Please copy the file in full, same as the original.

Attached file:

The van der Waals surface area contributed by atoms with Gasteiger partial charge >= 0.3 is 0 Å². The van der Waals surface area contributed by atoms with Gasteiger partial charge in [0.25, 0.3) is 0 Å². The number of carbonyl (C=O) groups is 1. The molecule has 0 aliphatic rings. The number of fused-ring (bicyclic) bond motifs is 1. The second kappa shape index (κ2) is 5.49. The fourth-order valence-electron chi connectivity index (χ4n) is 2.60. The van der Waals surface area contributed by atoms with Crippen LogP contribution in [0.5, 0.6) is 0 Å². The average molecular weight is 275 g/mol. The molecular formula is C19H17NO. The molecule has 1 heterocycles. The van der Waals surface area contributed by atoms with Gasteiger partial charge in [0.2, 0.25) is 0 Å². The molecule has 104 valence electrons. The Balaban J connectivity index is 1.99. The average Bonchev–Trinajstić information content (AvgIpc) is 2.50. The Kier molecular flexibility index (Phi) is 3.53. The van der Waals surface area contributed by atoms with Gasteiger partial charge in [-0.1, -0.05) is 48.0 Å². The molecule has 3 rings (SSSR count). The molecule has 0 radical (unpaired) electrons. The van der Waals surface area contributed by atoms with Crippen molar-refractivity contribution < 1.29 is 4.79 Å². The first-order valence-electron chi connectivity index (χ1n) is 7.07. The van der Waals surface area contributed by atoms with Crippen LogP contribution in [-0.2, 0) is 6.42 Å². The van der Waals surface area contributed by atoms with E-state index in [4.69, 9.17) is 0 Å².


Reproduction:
The van der Waals surface area contributed by atoms with Gasteiger partial charge >= 0.3 is 0 Å². The van der Waals surface area contributed by atoms with Gasteiger partial charge in [0.25, 0.3) is 0 Å². The number of carbonyl (C=O) groups is 1. The molecule has 0 aliphatic rings. The number of fused-ring (bicyclic) bond motifs is 1. The second kappa shape index (κ2) is 5.49. The fourth-order valence-electron chi connectivity index (χ4n) is 2.60. The van der Waals surface area contributed by atoms with Crippen LogP contribution in [0.5, 0.6) is 0 Å². The average molecular weight is 275 g/mol. The molecular formula is C19H17NO. The molecule has 1 heterocycles. The van der Waals surface area contributed by atoms with Gasteiger partial charge in [0.2, 0.25) is 0 Å². The molecule has 104 valence electrons. The Balaban J connectivity index is 1.99. The average Bonchev–Trinajstić information content (AvgIpc) is 2.50. The Kier molecular flexibility index (Phi) is 3.53. The van der Waals surface area contributed by atoms with Gasteiger partial charge in [-0.1, -0.05) is 48.0 Å². The molecule has 3 rings (SSSR count). The molecule has 0 radical (unpaired) electrons. The van der Waals surface area contributed by atoms with Crippen molar-refractivity contribution < 1.29 is 4.79 Å². The first-order valence-electron chi connectivity index (χ1n) is 7.07. The van der Waals surface area contributed by atoms with Crippen LogP contribution in [-0.2, 0) is 6.42 Å². The van der Waals surface area contributed by atoms with E-state index in [4.69, 9.17) is 0 Å².